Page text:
And yes, it has plinky-plonky music. Pretty much mandatory for MPOTW. It is, however, far too expensive (in terms of what the competition are doing, rather than ‘value’ per say), and I hope the devs see sense and slash it to under two bucks very soon.

I Am Overburdened

(£3.99/$4.99)

Perfectly pleasant roguelike; I’m aware I’m damning with faint praise somewhat there, but sometimes a low-maintenance game like this is all you really want. Mostly mindless dungeoneering but with just enough requirement to actually pay attention that you don’t feel like you’re simply burning time, this is a tongue-in-cheek take on loot acquisition-based permadeath RPGs. Your character boasts a frankly silly number of inventory slots, plus a raft of attributes that verge on the meaningless, and as such the fun is collecting new gear as you roam around fighting things, and marvelling/puzzling over the wide array of buffs and debuffs each applies to you.

The only skill element really revolves around learning enemy types and devising a safer route to the exit if you’re running low on health. You can almost but not quite play it on autopilot – and again, sometimes that’s exactly what I want. It does it charmingly and slickly enough that this itch is perfectly well-scratched.

Pick of the week this week is… well, lest it weren’t entirely obvious, I’m pretty damned starry-eyed about neon nightmare shooter Midnight Ultra. It’s discounted to under two quid until Nov 7: that’ll barely buy you half a pint of large these days, so you have NO EXCUSE.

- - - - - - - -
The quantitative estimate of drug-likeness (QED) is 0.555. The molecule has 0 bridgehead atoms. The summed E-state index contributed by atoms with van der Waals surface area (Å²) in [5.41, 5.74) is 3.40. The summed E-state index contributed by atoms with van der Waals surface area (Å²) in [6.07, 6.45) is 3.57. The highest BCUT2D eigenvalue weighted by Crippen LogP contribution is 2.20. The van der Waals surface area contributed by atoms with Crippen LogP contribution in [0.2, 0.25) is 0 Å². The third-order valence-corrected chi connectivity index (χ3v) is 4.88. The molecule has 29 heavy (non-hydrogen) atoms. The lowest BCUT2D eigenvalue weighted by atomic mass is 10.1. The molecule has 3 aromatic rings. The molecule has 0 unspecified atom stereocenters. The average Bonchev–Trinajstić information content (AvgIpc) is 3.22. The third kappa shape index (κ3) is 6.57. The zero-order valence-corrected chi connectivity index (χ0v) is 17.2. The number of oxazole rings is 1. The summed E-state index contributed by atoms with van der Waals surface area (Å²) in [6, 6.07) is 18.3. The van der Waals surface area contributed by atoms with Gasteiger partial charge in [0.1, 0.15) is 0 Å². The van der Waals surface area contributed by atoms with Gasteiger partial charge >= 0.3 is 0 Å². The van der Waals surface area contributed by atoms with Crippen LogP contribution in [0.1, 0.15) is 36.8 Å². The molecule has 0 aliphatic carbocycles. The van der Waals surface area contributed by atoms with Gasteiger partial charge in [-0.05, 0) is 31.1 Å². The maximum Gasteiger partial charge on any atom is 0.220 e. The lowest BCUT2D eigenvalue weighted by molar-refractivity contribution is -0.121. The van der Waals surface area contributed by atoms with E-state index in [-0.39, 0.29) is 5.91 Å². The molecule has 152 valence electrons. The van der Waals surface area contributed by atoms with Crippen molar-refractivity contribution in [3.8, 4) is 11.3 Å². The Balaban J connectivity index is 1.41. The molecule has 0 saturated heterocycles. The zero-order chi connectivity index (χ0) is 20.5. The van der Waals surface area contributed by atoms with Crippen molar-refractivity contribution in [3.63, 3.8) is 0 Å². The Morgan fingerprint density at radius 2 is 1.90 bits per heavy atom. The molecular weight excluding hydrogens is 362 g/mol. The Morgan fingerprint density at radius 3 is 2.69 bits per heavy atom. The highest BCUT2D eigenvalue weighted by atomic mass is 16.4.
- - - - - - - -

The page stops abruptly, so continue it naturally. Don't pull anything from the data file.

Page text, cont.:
12 Comments

  1. Shazbut says:

    I can’t imagine playing Midnight Ultra and coming away feeling anything other than shit. My favourite games these days are the ones that impact my senses the least, whereas with Alec it seems the opposite is the case (Thumper, Hotline Miami, VR etc.) Interesting how tastes differ

  2. DasBilligeAlien says:

    I think I would like if Itch.io links or something would be provided too. Chances are more money reaches devs that way.

    Though i only found:
    link to elknightstudio.itch.io
    link to forwardinstinct.itch.io
    link to spidi.itch.io

  3. Premium User Badge

    particlese says:

    Cool! I’ll give Midnight Ultra and possibly AuroraBound a try, I reckon. The rest seem not-my-bag at the moment for various reasons…mostly the trailer musics, if I’m honest, but other stuff, too.

    Thanks for continuing to create these articles.

  4. Zallgrin says:

    Thank you for Midnight Ultra and Wanderlust! Those are very intriguing games

  5. April March says:

    *watches Midnight Ultra trailer*
    *calls shadowy government lab*
    “Yes… you were right. It finally happened. Someone made something that manages to be extremely eighties and extremely nineties, at the same time.”

  6. cpt_freakout says:

    Midnight Ultra sounds like the witch house of videogames. SIGN ME UP

  7. bon_got_ron says:

    Small, but ‘important’ correction:
    The nightmare sex room from Twin Peaks was actually in Canada, not at the back of the Roadhouse. In all fairness though, the part where they got there was cut out of Fire Walk With Me and only in The Missing Pieces.

    • malkav11 says:

      That was one of my favorite things about that movie. Just title card “Canada” and bwaaah, hellish sex room nightmare. Just Canada for you, right?

  8. and its man says:

    One hour and a half in Midnight Ultra. Just got through the windmills.
    Yep, everything feels a little stiff but it didn’t bother me that much. Feels raw but it’s consistent, so it can easily be seen as just a mechanic to deal with. I got used to it and I’m enjoying the game.

    I wish I could take a look at the video interludes without the superimposed texts. The audiovisual coating of the game is really nice. With its psychedelia and apocalyptic-italo-western soundtrack, it’s kind of a friend for Mason Lindroth’s Hylics.

Comment on this story

XHTML: Allowed code: <a href="" title=""> <abbr title=""> <acronym title=""> <b> <blockquote cite=""> <cite> <code> <del datetime=""> <em> <i> <q cite=""> <s> <strike> <strong>